US 5150836 A
A method of injecting liquid fuel to an engine which includes delivering a quantity of fuel into a conduit and propelling the fuel along the conduit by a pulse of gas under sufficient pressure to discharge the fuel from an open nozzle into an engine induction passage, or combustion chamber. The pressure and quantity of gas are preferably sufficient to cause the fuel to issue from the nozzle at or near sonic speed. The duration of the pulse of gas may be varied with a variation in the quantity of fuel to improve the fuel metering accuracy with engine load changes.
1. A method of delivering liquid fuel to an internal combustion engine comprising the steps of:
delivering individual metered quantities of liquid fuel into a conduit communicating with a fixed size constantly open nozzle;
admitting an individual quantity of gas to said conduit immediately upstream of each metered quantity of fuel at a pressure and for a period sufficient to propel the preceding metered quantity of fuel to and discharge the fuel through said nozzle to the engine as an independent fuel pulse, said quantity of fuel in said fuel pulse being independent of the period of admission of gas.
2. A method of delivering pulses of metered quantities of liquid fuel to an internal combustion engine, comprising the steps of:
filling a chamber with fuel, the chamber having a selectively openable discharge port in communication therewith and with a conduit terminating in a fixed size constantly open nozzle;
admitting gas to said chamber to displace a fuel pulse from the chamber upon opening of the discharge port;
continuing the supply of gas to the chamber at a pressure to propel the fuel along the conduit and discharge the fuel through the nozzle; and
controlling the quantity of fuel displaceable by the admission of said gas to the chamber, said quantity of fuel in said fuel pulse being independent of the period of admission of gas.
3. A method as claimed in any one of claims 1 or 2 wherein the pressure of gas admitted to the conduit is selected so the fuel issues from the nozzle at a speed of the order of sonic speed.
4. A method as claimed in any one of claims 1 or 2 wherein at least part of the fuel forms an emulsion with the gas during passage through the conduit.
5. A method as claimed in claim 4 wherein the friction drag between the fuel and the internal surface of the conduit, and the speed of the gas in the conduit, are selected so that at least a portion of the fuel is broken up into droplets to form the emulsion.
6. A method according to claim 2 wherein the control of the quantity of fuel displaced is effected by adjusting the relative positions of entry of the gas to and of the discharge of the fuel from said chamber, whereby the fuel capacity of the chamber between said positions is varied.
7. A method according to claim 6 wherein the position of entry of said gas to the chamber is moved relative to the position of discharge of fuel from said chamber.
8. Apparatus for delivering pulses of liquid fuel to an internal combustion engine comprising:
a conduit, a fixed size constantly open nozzle in communication with said conduit, fuel means for delivering an individually metered quantity of fuel into the conduit, and gas means for admitting an individual quantity of gas to the conduit upstream of the fuel at a pressure and for a period sufficient to propel the fuel through said conduit and discharge the fuel from said nozzle as an independent pulse, said quantity of fuel in said pulse being independent of the period of admission of gas.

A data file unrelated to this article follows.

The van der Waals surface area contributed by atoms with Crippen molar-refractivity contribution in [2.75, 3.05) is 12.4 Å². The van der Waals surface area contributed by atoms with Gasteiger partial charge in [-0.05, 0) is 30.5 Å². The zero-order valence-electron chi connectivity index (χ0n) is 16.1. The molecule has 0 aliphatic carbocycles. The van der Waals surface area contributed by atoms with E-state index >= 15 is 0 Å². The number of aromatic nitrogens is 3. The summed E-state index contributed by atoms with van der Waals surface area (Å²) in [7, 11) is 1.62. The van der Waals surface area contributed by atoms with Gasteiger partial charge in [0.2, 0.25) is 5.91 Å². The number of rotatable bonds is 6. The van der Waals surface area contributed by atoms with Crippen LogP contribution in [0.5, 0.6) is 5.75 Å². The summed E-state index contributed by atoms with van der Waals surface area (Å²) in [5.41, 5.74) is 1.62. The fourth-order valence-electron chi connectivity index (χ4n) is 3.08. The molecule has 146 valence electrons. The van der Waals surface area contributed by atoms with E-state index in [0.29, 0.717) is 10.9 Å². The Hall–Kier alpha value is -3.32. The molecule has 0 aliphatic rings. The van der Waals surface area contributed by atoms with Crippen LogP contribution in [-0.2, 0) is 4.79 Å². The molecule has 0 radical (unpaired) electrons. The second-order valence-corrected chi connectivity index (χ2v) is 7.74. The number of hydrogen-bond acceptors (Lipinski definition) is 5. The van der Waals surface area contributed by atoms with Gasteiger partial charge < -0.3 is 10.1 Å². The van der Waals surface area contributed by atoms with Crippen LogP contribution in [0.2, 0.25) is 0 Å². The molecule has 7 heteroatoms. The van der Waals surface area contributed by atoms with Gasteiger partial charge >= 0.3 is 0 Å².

9. Apparatus as claimed in claim 8 including means for supplying the gas at a pressure such that the fuel has a speed of the order of sonic speed as it issues from the nozzle.
10. Apparatus as claimed in claim 8 or 9 wherein the nozzle has a delivery orifice and a passage leading to the orifice and said passage decreases in cross-section from an end remote from the orifice to an end at the orifice.
11. Apparatus as claimed in claim 10 wherein the orifice is of annular shape, the passage is of annular shape having inner and outer surfaces, and at least one of said surfaces being of a conical or frusto-conical form.
12. Apparatus as claimed in claim 11 wherein the inner surface of the passage diverges outwardly towards the delivery orifice.
13. Apparatus as claimed in claim 11 wherein the outer surface of the passage diverges outwardly towards the delivery orifice.
14. Apparatus as claimed in claim 8 including:
a body having a chamber formed therein;
a fuel discharge port selectively openable to the chamber;
a gas inlet port selectively openable to the chamber to admit gas to the chamber;
said conduit communicates said discharge port with said fixed size constantly open nozzle;
whereby, on admission of gas to the chamber and opening of said discharge port, fuel in the chamber is displaced from the chamber, propelled along the conduit and discharged through the nozzle by the gas; and
means for controlling the quantity of fuel displaceable from the chamber by the admission of the gas.
15. Apparatus as claimed in claim 14 wherein the means for controlling the quantity of fuel displaceable from the chamber comprises means to adjust the relative positions of entry of the gas to and of discharge of the fuel from the chamber.
16. Apparatus as claimed in claim 15 wherein said means adjusts the position of the gas inlet port.
17. Apparatus according to claim 15 or 16 including a movable member extending into the chamber and movable relative to the chamber, the gas inlet port being formed in said movable member.
This application is a continuation of application Ser. No. 526,734, filed May 22, 1990, now abandoned, which was a division of application Ser. No. 377,742, filed Jul. 10, 1989, now U.S. Pat. No. 4,945,886, which application was a continuation of Ser. No. 016,115, filed Feb. 18, 1987, now abandoned, which application was a continuation-in-part of Ser. No. 694,311, filed Jan. 24, 1985, now abandoned, and a continuation-in-part of Ser. No. 908,963, filed Sept. 18, 1986, now abandoned, which application was a continuation of Ser. No. 454,657, filed Dec. 30, 1982, now abandoned.